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    Senior Member JohnDoe2's Avatar
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    Fact-checkers inundated by the coronavirus' ongoing 'infodemic'

    Fact-checkers inundated by the coronavirus’ ongoing ‘infodemic’

    [A 5g mobile phone mast on April 04, 2020 in Cardiff, United Kingdom. There have been isolated cases of 5G phone masts being vandalized following claims online that the masts are responsible for coronavirus.
    (Matthew Horwood / Getty Images)

    Snopes tries to weather storm of increased demand amid financial uncertainties

    APRIL 12, 2020 5 AM

    Lucy at the chocolate factory — that’s what it’s like these days at Snopes, the 25-year-old fact-checking website headquartered in San Diego.

    They can’t keep up with everything coming down the conveyor belt of news and information running non-stop amid the coronavirus pandemic. So like Lucille Ball in that iconic 1952 episode of her TV sitcom, they’ve had to scramble.

    “We’re frustrated by how much there is to do, and how little resources there are to do it,” said Vinny Green, vice president of operations for the 17-person Snopes team.

    The global pandemic and its attendant restrictions have left hundreds of millions of people sheltered at home, where many of them go online or watch cable TV, anxiously looking for answers and comfort, and find themselves awash in what the World Health Organization has called “an infodemic.”

    One result: Dozens of pieces of telecommunications equipment in Britain, including cellphone towers, have been set on fire or vandalized in recent days, attacks that authorities believe were fueled by a false conspiracy theory linking the spread of the coronavirus to 5G wireless technology.

    In California, a virtual meeting of the California Fish and Game Commission got overrun Thursday by hundreds of angry listeners who believed untrue rumors about government officials preparing to cancel the upcoming fishing season statewide or maybe use the virus as an excuse to ban the sport entirely.

    “Unlike the pandemic itself, there is no single root cause behind the spread of misinformation about the coronavirus,” researchers from Oxford University said in a new report. “Instead, COVID-19 appears to be supplying the opportunity for very different actors with a range of different motivations and goals to produce a variety of types of misinformation about many different topics.”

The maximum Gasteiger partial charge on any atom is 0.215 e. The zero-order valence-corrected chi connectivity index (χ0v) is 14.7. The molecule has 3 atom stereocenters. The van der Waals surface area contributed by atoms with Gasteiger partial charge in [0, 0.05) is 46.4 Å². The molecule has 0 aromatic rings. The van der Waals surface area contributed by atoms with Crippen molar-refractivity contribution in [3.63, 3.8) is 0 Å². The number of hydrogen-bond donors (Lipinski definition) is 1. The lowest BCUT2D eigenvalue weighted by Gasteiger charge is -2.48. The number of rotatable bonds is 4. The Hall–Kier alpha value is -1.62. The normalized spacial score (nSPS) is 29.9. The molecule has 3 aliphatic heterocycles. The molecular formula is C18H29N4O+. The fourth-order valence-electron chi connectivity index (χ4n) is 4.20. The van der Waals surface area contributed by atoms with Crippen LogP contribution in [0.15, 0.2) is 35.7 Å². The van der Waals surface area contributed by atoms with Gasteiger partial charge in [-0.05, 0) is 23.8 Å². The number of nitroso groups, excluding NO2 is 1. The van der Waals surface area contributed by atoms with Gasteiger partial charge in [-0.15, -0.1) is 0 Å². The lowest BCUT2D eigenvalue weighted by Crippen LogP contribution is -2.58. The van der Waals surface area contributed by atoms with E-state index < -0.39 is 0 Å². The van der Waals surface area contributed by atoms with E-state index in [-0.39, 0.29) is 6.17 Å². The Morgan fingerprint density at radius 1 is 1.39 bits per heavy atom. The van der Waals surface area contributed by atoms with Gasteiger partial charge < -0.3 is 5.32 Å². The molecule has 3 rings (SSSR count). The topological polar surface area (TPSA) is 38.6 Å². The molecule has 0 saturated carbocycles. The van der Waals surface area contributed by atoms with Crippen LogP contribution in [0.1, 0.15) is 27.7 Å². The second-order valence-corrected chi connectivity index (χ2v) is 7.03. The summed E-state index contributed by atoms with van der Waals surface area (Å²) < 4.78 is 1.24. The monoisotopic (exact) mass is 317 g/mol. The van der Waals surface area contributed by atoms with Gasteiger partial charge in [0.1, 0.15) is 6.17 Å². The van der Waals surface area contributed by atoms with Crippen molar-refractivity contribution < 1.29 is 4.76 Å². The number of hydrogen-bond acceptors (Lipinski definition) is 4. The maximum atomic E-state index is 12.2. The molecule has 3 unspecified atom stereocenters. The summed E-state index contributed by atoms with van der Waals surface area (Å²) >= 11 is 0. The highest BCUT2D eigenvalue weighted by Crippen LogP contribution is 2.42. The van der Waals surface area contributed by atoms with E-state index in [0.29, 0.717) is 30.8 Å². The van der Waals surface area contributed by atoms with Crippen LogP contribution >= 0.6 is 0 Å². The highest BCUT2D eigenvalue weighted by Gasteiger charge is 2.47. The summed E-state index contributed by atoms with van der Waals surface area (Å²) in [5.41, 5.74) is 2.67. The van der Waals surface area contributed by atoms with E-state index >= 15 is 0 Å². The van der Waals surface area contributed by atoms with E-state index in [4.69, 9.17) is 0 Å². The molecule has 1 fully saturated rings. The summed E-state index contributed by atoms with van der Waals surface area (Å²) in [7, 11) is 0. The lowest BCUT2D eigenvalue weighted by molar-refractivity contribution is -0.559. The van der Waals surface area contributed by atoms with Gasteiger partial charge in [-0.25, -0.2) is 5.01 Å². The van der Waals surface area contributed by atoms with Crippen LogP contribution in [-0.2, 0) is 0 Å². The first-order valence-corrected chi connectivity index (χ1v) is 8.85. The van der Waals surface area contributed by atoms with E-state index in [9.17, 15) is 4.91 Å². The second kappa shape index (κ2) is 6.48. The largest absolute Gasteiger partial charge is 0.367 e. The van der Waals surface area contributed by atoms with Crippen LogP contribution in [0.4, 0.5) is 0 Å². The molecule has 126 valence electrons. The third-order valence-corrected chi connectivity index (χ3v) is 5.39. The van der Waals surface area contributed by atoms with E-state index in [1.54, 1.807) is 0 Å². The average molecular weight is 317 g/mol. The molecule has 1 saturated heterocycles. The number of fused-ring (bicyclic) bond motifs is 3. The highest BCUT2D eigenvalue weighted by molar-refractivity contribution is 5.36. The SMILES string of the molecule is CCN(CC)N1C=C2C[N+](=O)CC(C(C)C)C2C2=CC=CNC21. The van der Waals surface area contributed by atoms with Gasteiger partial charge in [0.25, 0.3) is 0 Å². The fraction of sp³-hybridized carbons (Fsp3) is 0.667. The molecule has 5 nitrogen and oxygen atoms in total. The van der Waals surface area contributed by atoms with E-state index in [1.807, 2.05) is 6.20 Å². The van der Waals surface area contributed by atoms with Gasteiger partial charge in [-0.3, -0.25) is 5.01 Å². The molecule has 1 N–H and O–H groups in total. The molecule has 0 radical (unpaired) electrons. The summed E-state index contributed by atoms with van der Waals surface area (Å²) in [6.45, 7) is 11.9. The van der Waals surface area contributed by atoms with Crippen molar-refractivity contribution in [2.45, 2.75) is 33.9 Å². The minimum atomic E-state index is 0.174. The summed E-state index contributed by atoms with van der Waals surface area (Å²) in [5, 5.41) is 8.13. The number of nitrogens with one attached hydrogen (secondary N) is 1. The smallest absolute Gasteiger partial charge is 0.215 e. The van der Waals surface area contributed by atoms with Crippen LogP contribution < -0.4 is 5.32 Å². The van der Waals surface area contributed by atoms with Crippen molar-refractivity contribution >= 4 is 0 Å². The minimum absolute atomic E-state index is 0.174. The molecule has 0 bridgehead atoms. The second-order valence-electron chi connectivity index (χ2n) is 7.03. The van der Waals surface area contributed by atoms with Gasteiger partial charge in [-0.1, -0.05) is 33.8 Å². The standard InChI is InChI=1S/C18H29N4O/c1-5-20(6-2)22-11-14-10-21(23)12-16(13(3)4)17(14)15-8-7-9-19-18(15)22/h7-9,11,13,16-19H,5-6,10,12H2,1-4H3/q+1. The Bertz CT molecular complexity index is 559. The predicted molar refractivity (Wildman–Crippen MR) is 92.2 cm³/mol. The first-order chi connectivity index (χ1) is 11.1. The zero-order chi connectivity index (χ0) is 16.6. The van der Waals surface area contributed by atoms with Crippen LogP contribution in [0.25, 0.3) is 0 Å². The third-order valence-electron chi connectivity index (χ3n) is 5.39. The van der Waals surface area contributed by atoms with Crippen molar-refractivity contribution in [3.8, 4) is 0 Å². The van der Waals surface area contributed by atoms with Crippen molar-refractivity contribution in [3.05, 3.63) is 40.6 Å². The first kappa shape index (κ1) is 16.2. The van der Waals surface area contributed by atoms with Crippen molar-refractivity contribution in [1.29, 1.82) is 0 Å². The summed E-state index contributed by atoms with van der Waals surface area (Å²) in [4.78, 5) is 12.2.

The researchers said that during the first three months of this year, because of the pandemic, there was a 900 percent increase in the number of fact checks by groups like Snopes, which started in 1994 to investigate urban legends, hoaxes and folklore and now bills itself as “the oldest and largest” site of its kind on the internet.

    [“We’re frustrated by how much there is to do, and how little resources there are to do it,” said Vinny Green, vice president of operations for Snopes.
    (Union-Tribune file)

    Traffic to has gone up 50 percent in the last 30 days, according to Green. “So many people are trying to find answers to their questions about the virus,” he said.

    They’ve looked at memes claiming pandemics happen every 100 years (misleading), reports that President Donald Trump will benefit financially if hydroxychloroquine becomes an established treatment (mostly false), and whether fabric masks should be sanitized in a microwave (false), among others.

    Its fact-checkers are assigned topics based on a variety of factors, including email sent to the site, the level of attention different issues are getting on social media platforms, and the potential harm to public health if a falsehood isn’t debunked.

    “We always try to address popular stuff that people are asking about,” Green said. “But let’s be honest: Right now, nothing else is being asked about.”

    Analyzing the spread

    The University of Oxford study, released Tuesday, looked at 225 pieces of content about the pandemic, all deemed false or misleading by independent fact-checkers. The items appeared from January through the end of March and were found for the most part on social media platforms.
    The largest single category of misinformation (39 percent) involved claims about the actions or policies of public officials and agencies, including government leaders and groups such as the United Nations and the World Health Organization.

    Second largest (24 percent) was false or misleading claims about how the virus is spreading, including misinformation about causes and cures and misinformation that blamed certain ethnic groups.

    Despite public pronouncements by various platforms that they are fighting misinformation, it persists, according to the study. It said that 59 percent of the debunked claims remained up or lacked warning labels on Twitter; 27 percent remained up on YouTube; and 24 percent were still on Facebook.